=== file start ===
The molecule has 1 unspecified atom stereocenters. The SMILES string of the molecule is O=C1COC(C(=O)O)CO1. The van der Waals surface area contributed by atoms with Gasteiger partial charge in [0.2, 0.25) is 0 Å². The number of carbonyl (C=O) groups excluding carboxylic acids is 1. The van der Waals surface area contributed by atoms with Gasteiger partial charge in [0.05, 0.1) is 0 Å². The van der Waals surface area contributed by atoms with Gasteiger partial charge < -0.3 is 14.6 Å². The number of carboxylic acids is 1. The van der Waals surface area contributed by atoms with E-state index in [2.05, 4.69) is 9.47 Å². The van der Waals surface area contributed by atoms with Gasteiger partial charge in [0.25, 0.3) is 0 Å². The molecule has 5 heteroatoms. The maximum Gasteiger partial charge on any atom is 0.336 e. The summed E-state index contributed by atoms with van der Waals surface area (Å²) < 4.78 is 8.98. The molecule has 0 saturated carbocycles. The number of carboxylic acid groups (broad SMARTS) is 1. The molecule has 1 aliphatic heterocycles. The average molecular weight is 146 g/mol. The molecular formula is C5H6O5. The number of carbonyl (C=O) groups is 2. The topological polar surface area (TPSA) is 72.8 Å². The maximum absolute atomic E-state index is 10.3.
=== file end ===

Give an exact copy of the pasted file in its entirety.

The molecule has 1 unspecified atom stereocenters. The SMILES string of the molecule is O=C1COC(C(=O)O)CO1. The van der Waals surface area contributed by atoms with Gasteiger partial charge in [0.2, 0.25) is 0 Å². The number of carbonyl (C=O) groups excluding carboxylic acids is 1. The van der Waals surface area contributed by atoms with Gasteiger partial charge in [0.05, 0.1) is 0 Å². The van der Waals surface area contributed by atoms with Gasteiger partial charge < -0.3 is 14.6 Å². The number of carboxylic acids is 1. The van der Waals surface area contributed by atoms with E-state index in [2.05, 4.69) is 9.47 Å². The van der Waals surface area contributed by atoms with Gasteiger partial charge in [0.25, 0.3) is 0 Å². The molecule has 5 heteroatoms. The maximum Gasteiger partial charge on any atom is 0.336 e. The summed E-state index contributed by atoms with van der Waals surface area (Å²) < 4.78 is 8.98. The molecule has 0 saturated carbocycles. The number of carboxylic acid groups (broad SMARTS) is 1. The molecule has 1 aliphatic heterocycles. The average molecular weight is 146 g/mol. The molecular formula is C5H6O5. The number of carbonyl (C=O) groups is 2. The topological polar surface area (TPSA) is 72.8 Å². The maximum absolute atomic E-state index is 10.3.